Herb of the week for 8th June
by Lynn Kirkland
Hello the Aloe
June usually brings lovely crisp mornings
and clear days and the gardens do their
best to provide an attraction for the
The bright and beautiful flowers of these
aloe plants will attract the wax eyes
and give great pleasure as they enjoy
the nectar from the flowers or perhaps
it is the seeds that bring them in great
This aloe is not aloe vera which is said
to be the most medicinal of the aloe family.
Aloe vera is not frost hardy and is best
grown in a pot.
However any aloe can be used for healing
by splitting open the leaf and applying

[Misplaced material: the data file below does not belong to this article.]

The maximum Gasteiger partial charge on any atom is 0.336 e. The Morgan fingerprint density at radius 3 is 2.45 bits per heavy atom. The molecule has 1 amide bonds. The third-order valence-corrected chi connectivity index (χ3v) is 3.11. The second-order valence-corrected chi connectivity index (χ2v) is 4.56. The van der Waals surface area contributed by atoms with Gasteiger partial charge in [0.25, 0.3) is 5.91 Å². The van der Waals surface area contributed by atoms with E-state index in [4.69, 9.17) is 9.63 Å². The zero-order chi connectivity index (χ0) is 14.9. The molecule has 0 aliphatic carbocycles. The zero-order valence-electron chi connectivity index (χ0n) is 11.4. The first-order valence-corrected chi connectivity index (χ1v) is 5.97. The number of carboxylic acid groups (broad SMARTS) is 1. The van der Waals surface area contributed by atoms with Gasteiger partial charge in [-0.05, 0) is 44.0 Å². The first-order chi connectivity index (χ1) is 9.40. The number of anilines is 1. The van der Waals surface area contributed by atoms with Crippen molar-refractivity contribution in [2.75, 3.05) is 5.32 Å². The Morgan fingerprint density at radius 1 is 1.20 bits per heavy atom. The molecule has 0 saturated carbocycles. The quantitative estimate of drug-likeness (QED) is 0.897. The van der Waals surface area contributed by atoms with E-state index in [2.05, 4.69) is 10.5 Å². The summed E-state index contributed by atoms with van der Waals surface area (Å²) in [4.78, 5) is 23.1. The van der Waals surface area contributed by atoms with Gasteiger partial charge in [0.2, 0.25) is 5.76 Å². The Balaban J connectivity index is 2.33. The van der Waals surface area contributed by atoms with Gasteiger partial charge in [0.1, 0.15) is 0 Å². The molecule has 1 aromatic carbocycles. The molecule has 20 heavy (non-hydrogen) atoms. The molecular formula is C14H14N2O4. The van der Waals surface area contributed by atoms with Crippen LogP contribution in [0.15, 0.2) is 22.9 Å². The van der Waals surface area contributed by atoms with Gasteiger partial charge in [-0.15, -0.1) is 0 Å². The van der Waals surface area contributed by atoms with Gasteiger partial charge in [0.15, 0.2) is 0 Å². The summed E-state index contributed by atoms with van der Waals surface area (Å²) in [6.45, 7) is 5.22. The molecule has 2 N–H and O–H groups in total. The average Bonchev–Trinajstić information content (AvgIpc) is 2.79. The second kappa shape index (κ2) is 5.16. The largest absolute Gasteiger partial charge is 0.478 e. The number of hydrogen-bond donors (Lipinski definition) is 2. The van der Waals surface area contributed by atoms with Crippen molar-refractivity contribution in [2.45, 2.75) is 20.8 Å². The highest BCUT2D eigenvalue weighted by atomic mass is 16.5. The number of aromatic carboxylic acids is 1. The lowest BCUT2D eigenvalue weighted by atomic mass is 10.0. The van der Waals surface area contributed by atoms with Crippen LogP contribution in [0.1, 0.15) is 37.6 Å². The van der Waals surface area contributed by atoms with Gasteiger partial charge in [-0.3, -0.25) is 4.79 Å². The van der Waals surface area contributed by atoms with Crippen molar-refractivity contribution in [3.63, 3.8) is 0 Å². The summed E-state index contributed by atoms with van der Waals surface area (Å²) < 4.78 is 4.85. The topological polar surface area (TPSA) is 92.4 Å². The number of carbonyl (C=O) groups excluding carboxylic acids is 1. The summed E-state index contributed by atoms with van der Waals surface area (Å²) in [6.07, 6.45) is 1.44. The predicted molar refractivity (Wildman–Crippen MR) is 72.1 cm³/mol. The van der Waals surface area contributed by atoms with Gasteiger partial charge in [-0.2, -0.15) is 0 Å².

the clear gel to burns, insect bites,
pimples or grazes.
There are some people who are allergic
to aloe so it makes sense to do a patch
test before applying aloe to a skin problem.
Just apply a little to your pulse point
inside your wrist and wait for a few moments.
If you feel any irritation just wash off
the aloe and do not use it.
Most people find aloe the best treatment
possible for burns. It is wise to still
use cold water first and then apply aloe.
I have taped a split leaf onto a scald
and it has been wonderful in taking all
the heat away and healing without scarring.
Just dab a little aloe gel onto spots
and the astringency and antiseptic properties
will have it gone in no time.
If you get bitten by an insect the relief
from aloe gel is immediate.
What a great herb to have in the garden
both for its healing properties and its
attractiveness to the eye and to the birdlife.